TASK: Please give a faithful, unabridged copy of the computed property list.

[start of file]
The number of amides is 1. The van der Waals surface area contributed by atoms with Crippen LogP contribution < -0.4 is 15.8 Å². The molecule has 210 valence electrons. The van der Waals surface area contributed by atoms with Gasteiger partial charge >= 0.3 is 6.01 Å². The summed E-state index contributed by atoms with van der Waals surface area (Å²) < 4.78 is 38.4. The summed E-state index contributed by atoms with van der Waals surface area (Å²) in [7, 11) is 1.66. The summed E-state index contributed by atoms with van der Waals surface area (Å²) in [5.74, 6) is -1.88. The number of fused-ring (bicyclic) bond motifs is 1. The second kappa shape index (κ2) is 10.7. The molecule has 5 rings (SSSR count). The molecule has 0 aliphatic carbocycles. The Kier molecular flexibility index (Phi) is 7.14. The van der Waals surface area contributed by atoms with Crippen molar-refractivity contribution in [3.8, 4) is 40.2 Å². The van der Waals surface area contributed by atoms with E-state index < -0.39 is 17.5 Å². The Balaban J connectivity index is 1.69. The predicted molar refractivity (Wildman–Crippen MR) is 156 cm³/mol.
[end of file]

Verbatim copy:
The number of amides is 1. The van der Waals surface area contributed by atoms with Crippen LogP contribution < -0.4 is 15.8 Å². The molecule has 210 valence electrons. The van der Waals surface area contributed by atoms with Gasteiger partial charge >= 0.3 is 6.01 Å². The summed E-state index contributed by atoms with van der Waals surface area (Å²) < 4.78 is 38.4. The summed E-state index contributed by atoms with van der Waals surface area (Å²) in [7, 11) is 1.66. The summed E-state index contributed by atoms with van der Waals surface area (Å²) in [5.74, 6) is -1.88. The number of fused-ring (bicyclic) bond motifs is 1. The second kappa shape index (κ2) is 10.7. The molecule has 5 rings (SSSR count). The molecule has 0 aliphatic carbocycles. The Kier molecular flexibility index (Phi) is 7.14. The van der Waals surface area contributed by atoms with Crippen molar-refractivity contribution in [3.8, 4) is 40.2 Å². The van der Waals surface area contributed by atoms with E-state index < -0.39 is 17.5 Å². The Balaban J connectivity index is 1.69. The predicted molar refractivity (Wildman–Crippen MR) is 156 cm³/mol.